FBI agents who raided the home, hotel room and offices of President Trump’s personal attorney, Michael Cohen, were seeking clues about how Cohen worked with the Trump campaign in 2016 to suppress negative information. That’s according to The New York Times, which reports the agents were seeking documents related to the 2005 “Access Hollywood” tape in which Trump is recorded openly boasting about sexually assaulting women. The latest revelations come as Trump’s former chief strategist, Steve Bannon, urged the president to fire Deputy Attorney General Rod Rosenstein and to stop cooperating with special counsel Robert Mueller’s investigation into alleged ties between Trump’s campaign and Russia.
In Algeria, the government has declared three days of national mourning, after a military passenger jet crashed outside the capital Algiers on Wednesday, killing 257 people on board. It was Algeria’s worst-ever air disaster and the deadliest plane crash since 2014, when Malaysia Airlines Flight 17 was shot down over Ukraine. Among the dead in Wednesday’s crash were 26 members of the Polisario Front, a Western Saharan independence movement seeking to end Morocco’s 42-year rule of the West African territory.
On Capitol Hill, Facebook CEO Mark Zuckerberg faced off with lawmakers for a second straight day Wednesday, admitting to a House committee that he, too, had data from his Facebook account collected by a third party without his consent. Zuckerberg’s testimony came as lawmakers investigate how the voter-profiling company Cambridge Analytica harvested data from more than 87 million Facebook users, without their permission, in efforts to sway voters to support President Donald Trump. This is Zuckerberg being questioned by Illinois Democratic Congressmember Bobby Rush.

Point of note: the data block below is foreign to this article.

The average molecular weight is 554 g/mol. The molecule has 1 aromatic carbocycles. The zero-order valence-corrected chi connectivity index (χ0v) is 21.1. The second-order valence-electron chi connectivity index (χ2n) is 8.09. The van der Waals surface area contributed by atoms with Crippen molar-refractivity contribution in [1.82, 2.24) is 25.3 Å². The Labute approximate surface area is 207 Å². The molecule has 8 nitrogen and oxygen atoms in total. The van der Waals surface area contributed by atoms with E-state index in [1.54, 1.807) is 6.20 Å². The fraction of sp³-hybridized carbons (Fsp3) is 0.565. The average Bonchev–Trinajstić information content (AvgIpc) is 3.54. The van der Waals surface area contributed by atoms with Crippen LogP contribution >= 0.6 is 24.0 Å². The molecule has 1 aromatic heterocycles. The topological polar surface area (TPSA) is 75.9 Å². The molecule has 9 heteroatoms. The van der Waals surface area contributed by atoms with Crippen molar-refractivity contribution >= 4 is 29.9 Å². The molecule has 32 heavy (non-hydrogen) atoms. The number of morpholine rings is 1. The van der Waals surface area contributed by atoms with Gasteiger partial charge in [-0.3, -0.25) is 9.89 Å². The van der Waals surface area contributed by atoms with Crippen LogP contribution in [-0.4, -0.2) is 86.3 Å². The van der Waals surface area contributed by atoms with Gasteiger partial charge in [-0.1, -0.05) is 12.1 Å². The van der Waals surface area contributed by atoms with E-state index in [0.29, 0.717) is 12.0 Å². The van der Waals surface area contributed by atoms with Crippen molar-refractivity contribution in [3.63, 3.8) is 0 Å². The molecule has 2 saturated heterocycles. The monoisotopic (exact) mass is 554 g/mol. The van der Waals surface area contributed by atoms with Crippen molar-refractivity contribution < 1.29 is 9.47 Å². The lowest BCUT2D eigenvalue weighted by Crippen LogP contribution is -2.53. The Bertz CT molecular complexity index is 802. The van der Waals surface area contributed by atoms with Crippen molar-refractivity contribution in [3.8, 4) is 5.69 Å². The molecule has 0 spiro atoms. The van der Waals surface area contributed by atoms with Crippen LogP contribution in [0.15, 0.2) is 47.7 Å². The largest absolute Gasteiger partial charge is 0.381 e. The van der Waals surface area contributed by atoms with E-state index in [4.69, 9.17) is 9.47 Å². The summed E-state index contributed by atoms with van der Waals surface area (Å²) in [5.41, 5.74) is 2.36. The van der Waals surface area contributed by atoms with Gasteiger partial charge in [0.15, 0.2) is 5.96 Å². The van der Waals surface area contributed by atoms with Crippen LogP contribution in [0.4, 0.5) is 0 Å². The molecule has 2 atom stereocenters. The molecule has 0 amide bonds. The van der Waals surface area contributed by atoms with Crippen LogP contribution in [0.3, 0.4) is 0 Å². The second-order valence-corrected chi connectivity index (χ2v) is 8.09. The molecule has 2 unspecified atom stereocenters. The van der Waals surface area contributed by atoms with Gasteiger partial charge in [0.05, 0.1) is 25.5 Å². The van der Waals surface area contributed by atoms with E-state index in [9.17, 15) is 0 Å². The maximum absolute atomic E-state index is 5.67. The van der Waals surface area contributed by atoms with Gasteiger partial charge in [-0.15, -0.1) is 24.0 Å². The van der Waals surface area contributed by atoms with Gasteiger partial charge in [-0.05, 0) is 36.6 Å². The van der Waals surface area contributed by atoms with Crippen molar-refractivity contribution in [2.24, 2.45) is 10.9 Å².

Rep. Bobby Rush: “Mr. Zuckerberg, what is the difference between Facebook’s methodology and the methodology of the American political pariah, J. Edgar Hoover?
Mark Zuckerberg: “Congressman, this is an important question, because I think people often ask what the difference is between surveillance and what we do. And I think that the difference is extremely clear, which is that, on Facebook, you have control over your information. The content that you share, you put there. You can take it down at any time. The information that we collect, you can choose to have us not collect. You can delete any of it. And, of course, you can leave Facebook if you want.”
President Trump’s nominee to become a federal district court judge in Louisiana refused to say Wednesday whether she supports the landmark 1954 Brown v. Board of Education Supreme Court ruling on school segregation. This is Louisiana lawyer Wendy Vitter, under questioning by Connecticut Democratic Senator Richard Blumenthal.
Sen. Richard Blumenthal: “Do you believe that Brown v. Board of Education was correctly decided?”
Wendy Vitter: “Senator, I don’t mean to be coy, but I think I get into a difficult—different—difficult area when I start commenting on Supreme Court decisions which are correctly decided and which I may disagree with.”